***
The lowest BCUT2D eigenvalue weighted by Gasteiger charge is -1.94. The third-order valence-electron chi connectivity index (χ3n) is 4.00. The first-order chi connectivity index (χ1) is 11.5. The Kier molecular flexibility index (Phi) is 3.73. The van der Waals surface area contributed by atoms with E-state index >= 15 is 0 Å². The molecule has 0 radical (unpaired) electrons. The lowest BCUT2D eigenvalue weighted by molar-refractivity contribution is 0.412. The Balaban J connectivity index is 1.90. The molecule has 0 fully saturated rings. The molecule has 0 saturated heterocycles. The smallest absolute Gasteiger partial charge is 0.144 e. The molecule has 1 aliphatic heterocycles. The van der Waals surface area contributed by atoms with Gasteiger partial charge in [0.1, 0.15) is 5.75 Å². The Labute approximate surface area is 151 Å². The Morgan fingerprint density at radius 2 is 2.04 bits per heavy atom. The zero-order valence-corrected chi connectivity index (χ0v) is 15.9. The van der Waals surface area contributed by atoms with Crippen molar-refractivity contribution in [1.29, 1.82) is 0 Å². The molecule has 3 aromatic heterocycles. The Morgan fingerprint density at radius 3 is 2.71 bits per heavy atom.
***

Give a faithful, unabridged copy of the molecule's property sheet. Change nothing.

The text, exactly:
The lowest BCUT2D eigenvalue weighted by Gasteiger charge is -1.94. The third-order valence-electron chi connectivity index (χ3n) is 4.00. The first-order chi connectivity index (χ1) is 11.5. The Kier molecular flexibility index (Phi) is 3.73. The van der Waals surface area contributed by atoms with E-state index >= 15 is 0 Å². The molecule has 0 radical (unpaired) electrons. The lowest BCUT2D eigenvalue weighted by molar-refractivity contribution is 0.412. The Balaban J connectivity index is 1.90. The molecule has 0 fully saturated rings. The molecule has 0 saturated heterocycles. The smallest absolute Gasteiger partial charge is 0.144 e. The molecule has 1 aliphatic heterocycles. The van der Waals surface area contributed by atoms with Gasteiger partial charge in [0.1, 0.15) is 5.75 Å². The Labute approximate surface area is 151 Å². The Morgan fingerprint density at radius 2 is 2.04 bits per heavy atom. The zero-order valence-corrected chi connectivity index (χ0v) is 15.9. The van der Waals surface area contributed by atoms with Crippen molar-refractivity contribution in [1.29, 1.82) is 0 Å². The molecule has 3 aromatic heterocycles. The Morgan fingerprint density at radius 3 is 2.71 bits per heavy atom.